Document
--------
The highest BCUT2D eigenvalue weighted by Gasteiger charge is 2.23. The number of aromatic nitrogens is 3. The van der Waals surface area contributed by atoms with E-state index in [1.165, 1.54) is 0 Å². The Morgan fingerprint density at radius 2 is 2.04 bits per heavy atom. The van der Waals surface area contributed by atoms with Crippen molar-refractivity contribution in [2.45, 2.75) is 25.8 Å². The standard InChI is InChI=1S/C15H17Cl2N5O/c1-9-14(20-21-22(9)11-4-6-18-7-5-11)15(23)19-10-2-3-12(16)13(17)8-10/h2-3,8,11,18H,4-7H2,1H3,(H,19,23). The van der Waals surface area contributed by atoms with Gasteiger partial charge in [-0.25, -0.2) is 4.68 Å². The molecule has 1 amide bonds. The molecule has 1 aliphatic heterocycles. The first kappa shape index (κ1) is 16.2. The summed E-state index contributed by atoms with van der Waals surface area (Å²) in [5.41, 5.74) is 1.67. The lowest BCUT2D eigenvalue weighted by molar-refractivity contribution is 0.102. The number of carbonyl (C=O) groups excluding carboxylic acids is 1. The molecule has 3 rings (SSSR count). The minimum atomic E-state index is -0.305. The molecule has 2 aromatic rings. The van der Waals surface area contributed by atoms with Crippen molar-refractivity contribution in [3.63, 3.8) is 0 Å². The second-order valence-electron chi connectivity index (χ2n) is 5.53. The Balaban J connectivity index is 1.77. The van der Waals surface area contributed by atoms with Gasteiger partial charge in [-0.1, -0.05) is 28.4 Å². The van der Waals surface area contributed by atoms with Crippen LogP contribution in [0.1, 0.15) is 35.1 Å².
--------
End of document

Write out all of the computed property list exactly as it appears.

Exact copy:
The highest BCUT2D eigenvalue weighted by Gasteiger charge is 2.23. The number of aromatic nitrogens is 3. The van der Waals surface area contributed by atoms with E-state index in [1.165, 1.54) is 0 Å². The Morgan fingerprint density at radius 2 is 2.04 bits per heavy atom. The van der Waals surface area contributed by atoms with Crippen molar-refractivity contribution in [2.45, 2.75) is 25.8 Å². The standard InChI is InChI=1S/C15H17Cl2N5O/c1-9-14(20-21-22(9)11-4-6-18-7-5-11)15(23)19-10-2-3-12(16)13(17)8-10/h2-3,8,11,18H,4-7H2,1H3,(H,19,23). The van der Waals surface area contributed by atoms with Gasteiger partial charge in [-0.25, -0.2) is 4.68 Å². The molecule has 1 amide bonds. The molecule has 1 aliphatic heterocycles. The first kappa shape index (κ1) is 16.2. The summed E-state index contributed by atoms with van der Waals surface area (Å²) in [5.41, 5.74) is 1.67. The lowest BCUT2D eigenvalue weighted by molar-refractivity contribution is 0.102. The number of carbonyl (C=O) groups excluding carboxylic acids is 1. The molecule has 3 rings (SSSR count). The minimum atomic E-state index is -0.305. The molecule has 2 aromatic rings. The van der Waals surface area contributed by atoms with Crippen molar-refractivity contribution in [3.63, 3.8) is 0 Å². The second-order valence-electron chi connectivity index (χ2n) is 5.53. The Balaban J connectivity index is 1.77. The van der Waals surface area contributed by atoms with Gasteiger partial charge in [-0.1, -0.05) is 28.4 Å². The van der Waals surface area contributed by atoms with Crippen LogP contribution in [0.1, 0.15) is 35.1 Å².